Top Five Hidden Restaurants

Is it possible to narrow down hidden restaurants in the U.S. to a top five list?  By nature, these restaurants are secretive and therefore figuring out a common rating system would be tough.  Here is an attempt at creating such a list.

The criteria used to compile this list are

  • How often these restaurants are mentioned in lists and posts online and on TV.
  • How established these restaurants are in terms of age and location.
  • It is important to point out that tastes and quality of dishes are NOT criteria.

‘e by José Andrés, Las Vegas

An interesting name for an interesting restaurant.  ‘e is a relatively new restaurant but the head chef, José Andrés, is a veteran in the field of molecular gastronomy.  It is a very small bar-style room inside of the bigger and more public restaurant called Jaleo.  To get a seat, you must reserve via email one month ahead.

Bohemian, New York

While the name of this restaurant doesn’t conjure up images of artfully crafted dishes from Japan, but that is exactly what this Japanese restaurant offers.  The New York Post said that while Bohemian remains exclusive by not listing phone numbers so that new guests are required to know someone who have already been there as referral, it is not meant to be elitist – it is merely making sure people who eat there really wants to be there.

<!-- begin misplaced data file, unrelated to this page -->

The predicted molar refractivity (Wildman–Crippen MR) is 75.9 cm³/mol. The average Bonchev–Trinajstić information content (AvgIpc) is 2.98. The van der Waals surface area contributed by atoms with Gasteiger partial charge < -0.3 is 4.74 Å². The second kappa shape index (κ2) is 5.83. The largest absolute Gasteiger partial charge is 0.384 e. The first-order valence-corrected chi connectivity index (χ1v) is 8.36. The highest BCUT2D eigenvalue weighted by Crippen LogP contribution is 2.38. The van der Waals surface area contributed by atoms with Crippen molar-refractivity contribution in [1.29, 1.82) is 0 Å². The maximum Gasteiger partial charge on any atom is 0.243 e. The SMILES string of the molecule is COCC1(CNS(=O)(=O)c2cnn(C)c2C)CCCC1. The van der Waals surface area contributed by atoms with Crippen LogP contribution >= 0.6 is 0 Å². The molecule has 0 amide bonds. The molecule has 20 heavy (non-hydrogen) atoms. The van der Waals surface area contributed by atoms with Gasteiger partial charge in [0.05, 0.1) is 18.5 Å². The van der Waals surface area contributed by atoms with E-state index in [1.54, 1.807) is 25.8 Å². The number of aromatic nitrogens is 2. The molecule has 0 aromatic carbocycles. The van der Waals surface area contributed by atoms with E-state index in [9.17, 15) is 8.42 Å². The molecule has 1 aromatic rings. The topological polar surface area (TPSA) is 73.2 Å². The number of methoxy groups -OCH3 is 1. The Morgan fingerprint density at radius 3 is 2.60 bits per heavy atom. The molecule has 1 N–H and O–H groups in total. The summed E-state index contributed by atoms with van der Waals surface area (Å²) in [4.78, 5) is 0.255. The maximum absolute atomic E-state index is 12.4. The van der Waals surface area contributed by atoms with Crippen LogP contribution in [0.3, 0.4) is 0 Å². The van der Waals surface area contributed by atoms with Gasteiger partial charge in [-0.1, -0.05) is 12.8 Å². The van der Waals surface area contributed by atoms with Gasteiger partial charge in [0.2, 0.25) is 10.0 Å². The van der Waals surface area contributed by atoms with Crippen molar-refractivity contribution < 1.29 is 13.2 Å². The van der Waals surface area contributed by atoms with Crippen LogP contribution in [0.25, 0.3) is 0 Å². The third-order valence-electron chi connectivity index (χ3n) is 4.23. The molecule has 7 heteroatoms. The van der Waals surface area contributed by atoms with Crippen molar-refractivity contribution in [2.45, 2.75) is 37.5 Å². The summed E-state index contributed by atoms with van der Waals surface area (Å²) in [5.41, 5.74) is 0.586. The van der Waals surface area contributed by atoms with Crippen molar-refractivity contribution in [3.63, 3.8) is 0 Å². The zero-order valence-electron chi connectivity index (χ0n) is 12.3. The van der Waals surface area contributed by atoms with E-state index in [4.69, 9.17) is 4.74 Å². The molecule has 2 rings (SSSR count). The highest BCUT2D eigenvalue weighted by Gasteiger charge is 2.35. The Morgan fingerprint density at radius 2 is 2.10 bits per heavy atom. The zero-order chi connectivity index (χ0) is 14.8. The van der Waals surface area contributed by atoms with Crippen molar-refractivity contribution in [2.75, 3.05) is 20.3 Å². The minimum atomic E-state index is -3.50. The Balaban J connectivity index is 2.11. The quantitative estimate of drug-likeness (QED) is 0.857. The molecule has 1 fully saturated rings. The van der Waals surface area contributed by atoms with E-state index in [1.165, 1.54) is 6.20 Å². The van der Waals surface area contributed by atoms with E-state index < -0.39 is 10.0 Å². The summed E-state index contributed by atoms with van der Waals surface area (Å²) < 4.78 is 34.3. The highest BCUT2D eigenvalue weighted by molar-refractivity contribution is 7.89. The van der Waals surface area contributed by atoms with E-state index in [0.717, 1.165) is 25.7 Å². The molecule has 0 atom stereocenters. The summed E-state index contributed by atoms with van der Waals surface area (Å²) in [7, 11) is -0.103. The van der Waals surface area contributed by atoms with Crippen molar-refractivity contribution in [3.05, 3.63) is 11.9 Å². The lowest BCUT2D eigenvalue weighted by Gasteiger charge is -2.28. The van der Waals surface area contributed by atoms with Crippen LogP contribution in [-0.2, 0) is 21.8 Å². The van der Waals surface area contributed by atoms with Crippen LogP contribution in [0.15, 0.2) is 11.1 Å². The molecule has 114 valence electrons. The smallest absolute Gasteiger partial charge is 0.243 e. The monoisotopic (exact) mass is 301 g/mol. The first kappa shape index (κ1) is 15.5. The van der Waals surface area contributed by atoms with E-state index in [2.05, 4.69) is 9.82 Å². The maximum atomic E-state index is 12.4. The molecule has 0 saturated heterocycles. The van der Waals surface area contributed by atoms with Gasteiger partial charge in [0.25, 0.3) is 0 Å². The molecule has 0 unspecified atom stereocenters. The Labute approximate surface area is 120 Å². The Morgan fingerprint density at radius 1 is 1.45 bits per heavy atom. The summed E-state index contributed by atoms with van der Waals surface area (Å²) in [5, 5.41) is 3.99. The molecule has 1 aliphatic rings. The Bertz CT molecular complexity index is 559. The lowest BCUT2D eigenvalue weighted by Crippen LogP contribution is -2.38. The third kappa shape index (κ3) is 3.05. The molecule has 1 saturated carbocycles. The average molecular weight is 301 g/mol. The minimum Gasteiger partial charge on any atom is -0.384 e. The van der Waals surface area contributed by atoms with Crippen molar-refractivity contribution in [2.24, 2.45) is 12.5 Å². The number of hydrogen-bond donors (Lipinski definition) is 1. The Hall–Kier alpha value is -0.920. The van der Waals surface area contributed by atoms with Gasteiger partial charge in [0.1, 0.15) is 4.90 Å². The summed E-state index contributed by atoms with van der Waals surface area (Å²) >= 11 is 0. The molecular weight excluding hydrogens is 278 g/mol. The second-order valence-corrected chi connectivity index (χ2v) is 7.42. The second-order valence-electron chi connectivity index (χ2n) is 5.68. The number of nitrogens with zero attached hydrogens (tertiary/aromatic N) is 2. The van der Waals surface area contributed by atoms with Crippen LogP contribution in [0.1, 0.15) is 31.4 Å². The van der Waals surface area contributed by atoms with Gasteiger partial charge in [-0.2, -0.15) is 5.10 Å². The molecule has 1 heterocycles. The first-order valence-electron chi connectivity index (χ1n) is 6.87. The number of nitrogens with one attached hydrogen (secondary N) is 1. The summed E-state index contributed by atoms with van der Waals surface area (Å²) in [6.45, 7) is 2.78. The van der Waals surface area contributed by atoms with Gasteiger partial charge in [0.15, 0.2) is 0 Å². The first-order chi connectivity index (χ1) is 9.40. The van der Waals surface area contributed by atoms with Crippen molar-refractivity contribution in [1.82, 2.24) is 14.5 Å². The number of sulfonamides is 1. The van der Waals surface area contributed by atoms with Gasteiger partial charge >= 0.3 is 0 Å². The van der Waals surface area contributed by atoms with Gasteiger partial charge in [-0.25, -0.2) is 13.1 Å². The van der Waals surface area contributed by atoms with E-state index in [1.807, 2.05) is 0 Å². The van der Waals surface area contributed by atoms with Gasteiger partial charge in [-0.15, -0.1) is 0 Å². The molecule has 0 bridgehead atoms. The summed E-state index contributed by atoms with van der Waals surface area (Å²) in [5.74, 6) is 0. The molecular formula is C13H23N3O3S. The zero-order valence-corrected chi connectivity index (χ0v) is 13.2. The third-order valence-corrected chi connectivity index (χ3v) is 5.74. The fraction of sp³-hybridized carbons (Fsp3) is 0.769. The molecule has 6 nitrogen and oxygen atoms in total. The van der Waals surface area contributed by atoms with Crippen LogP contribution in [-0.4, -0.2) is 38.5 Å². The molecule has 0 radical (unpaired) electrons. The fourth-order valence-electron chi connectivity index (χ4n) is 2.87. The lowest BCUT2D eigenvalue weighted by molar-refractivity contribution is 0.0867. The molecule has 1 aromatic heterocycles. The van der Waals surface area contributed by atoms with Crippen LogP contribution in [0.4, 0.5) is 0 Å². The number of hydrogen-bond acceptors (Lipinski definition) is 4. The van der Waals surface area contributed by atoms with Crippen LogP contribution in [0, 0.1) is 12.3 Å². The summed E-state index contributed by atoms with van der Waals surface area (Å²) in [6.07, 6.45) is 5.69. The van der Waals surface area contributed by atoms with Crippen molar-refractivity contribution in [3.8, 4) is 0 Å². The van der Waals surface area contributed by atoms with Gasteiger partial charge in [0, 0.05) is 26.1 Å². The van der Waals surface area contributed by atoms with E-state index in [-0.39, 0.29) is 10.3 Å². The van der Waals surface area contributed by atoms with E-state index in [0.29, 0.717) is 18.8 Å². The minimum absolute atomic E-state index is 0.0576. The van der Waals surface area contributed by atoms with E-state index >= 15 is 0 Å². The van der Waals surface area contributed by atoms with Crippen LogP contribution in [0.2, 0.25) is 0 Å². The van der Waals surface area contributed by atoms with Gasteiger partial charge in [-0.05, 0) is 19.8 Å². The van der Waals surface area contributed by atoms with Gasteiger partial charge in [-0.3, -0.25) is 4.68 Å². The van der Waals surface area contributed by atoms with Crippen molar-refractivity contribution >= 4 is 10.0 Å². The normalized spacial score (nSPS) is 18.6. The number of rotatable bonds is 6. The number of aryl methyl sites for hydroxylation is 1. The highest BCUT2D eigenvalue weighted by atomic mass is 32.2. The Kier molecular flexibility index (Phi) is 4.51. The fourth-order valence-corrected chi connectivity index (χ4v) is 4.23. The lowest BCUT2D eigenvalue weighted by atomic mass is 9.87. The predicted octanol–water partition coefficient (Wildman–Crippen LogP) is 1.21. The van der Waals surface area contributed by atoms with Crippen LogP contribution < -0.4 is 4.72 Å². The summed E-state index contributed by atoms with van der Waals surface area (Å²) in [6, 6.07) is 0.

Club 33, Anaheim

As the name suggests, Club 33 is more than just a restaurant, it is a private club that is located in Disneyland.  A secret adult theme-land of sort, to get a seat in the restaurant, you have to either be part of the club or a guest of one of its members.  Looking through Yelp, the food seems like average American fare.

restaurants

Hudson Clearwater, New York

This is a classic hidden restaurant, instead of crazy reservation rules or members-only entrance, Hudson Clearwater is open to anyone if they can find the nondescript door.  New York Magazine describes the restaurant as rustic and romantic, which serves American cuisine.

Totoraku, Los Angeles

If Japanese and beef are two important words in your food vocabulary, then Totoraku is worth seeking out.  Today.com reported that the only way to get in is to know a “host” who has cleared with the chef for you to visit.  You will be treated to different cuts of beef cooked in a variety of different ways.

There you have it, the top five hidden restaurants, but by no means the only ones worth seeking out.  Be savvy and do your research to weed out the fakers (restaurant who use secrecy as a gimmick) and you will be well on your way to eat a secret places across America.

Noc writes for Travel Advantage Network, which help families and individuals travel at a wholesale pricing.

Photo source: http://www.flickr.com/photos/dthompson7/7829651214/

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